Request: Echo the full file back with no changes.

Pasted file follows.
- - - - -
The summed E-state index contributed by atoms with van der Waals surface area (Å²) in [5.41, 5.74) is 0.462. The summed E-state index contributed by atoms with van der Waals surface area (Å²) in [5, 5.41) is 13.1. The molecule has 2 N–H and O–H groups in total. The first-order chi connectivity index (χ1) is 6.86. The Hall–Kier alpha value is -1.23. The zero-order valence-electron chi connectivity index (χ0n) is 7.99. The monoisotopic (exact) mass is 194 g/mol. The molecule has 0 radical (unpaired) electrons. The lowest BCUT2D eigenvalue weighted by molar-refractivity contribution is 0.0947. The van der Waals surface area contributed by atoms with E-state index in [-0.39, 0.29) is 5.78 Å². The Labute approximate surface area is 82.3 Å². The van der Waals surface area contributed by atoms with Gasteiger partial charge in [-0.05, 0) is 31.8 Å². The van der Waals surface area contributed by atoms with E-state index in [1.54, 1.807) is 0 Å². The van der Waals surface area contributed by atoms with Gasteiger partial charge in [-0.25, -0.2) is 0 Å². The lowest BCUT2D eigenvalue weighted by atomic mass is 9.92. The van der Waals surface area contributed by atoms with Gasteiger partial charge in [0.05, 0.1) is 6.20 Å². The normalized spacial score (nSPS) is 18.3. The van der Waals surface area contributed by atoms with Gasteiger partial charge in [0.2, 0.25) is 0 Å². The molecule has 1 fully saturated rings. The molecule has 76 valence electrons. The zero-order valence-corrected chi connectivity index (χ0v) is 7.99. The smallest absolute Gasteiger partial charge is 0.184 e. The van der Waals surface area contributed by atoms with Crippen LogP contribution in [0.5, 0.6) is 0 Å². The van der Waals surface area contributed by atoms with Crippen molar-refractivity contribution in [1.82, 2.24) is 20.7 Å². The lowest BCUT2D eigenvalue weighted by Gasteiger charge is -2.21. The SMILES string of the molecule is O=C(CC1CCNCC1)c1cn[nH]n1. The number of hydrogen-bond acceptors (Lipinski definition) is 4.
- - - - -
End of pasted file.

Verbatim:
The summed E-state index contributed by atoms with van der Waals surface area (Å²) in [5.41, 5.74) is 0.462. The summed E-state index contributed by atoms with van der Waals surface area (Å²) in [5, 5.41) is 13.1. The molecule has 2 N–H and O–H groups in total. The first-order chi connectivity index (χ1) is 6.86. The Hall–Kier alpha value is -1.23. The zero-order valence-electron chi connectivity index (χ0n) is 7.99. The monoisotopic (exact) mass is 194 g/mol. The molecule has 0 radical (unpaired) electrons. The lowest BCUT2D eigenvalue weighted by molar-refractivity contribution is 0.0947. The van der Waals surface area contributed by atoms with E-state index in [-0.39, 0.29) is 5.78 Å². The Labute approximate surface area is 82.3 Å². The van der Waals surface area contributed by atoms with Gasteiger partial charge in [-0.05, 0) is 31.8 Å². The van der Waals surface area contributed by atoms with E-state index in [1.54, 1.807) is 0 Å². The van der Waals surface area contributed by atoms with Gasteiger partial charge in [-0.25, -0.2) is 0 Å². The lowest BCUT2D eigenvalue weighted by atomic mass is 9.92. The van der Waals surface area contributed by atoms with Gasteiger partial charge in [0.05, 0.1) is 6.20 Å². The normalized spacial score (nSPS) is 18.3. The van der Waals surface area contributed by atoms with Gasteiger partial charge in [0.2, 0.25) is 0 Å². The molecule has 1 fully saturated rings. The molecule has 76 valence electrons. The zero-order valence-corrected chi connectivity index (χ0v) is 7.99. The smallest absolute Gasteiger partial charge is 0.184 e. The van der Waals surface area contributed by atoms with Crippen LogP contribution in [0.5, 0.6) is 0 Å². The van der Waals surface area contributed by atoms with Crippen molar-refractivity contribution in [1.82, 2.24) is 20.7 Å². The lowest BCUT2D eigenvalue weighted by Gasteiger charge is -2.21. The SMILES string of the molecule is O=C(CC1CCNCC1)c1cn[nH]n1. The number of hydrogen-bond acceptors (Lipinski definition) is 4.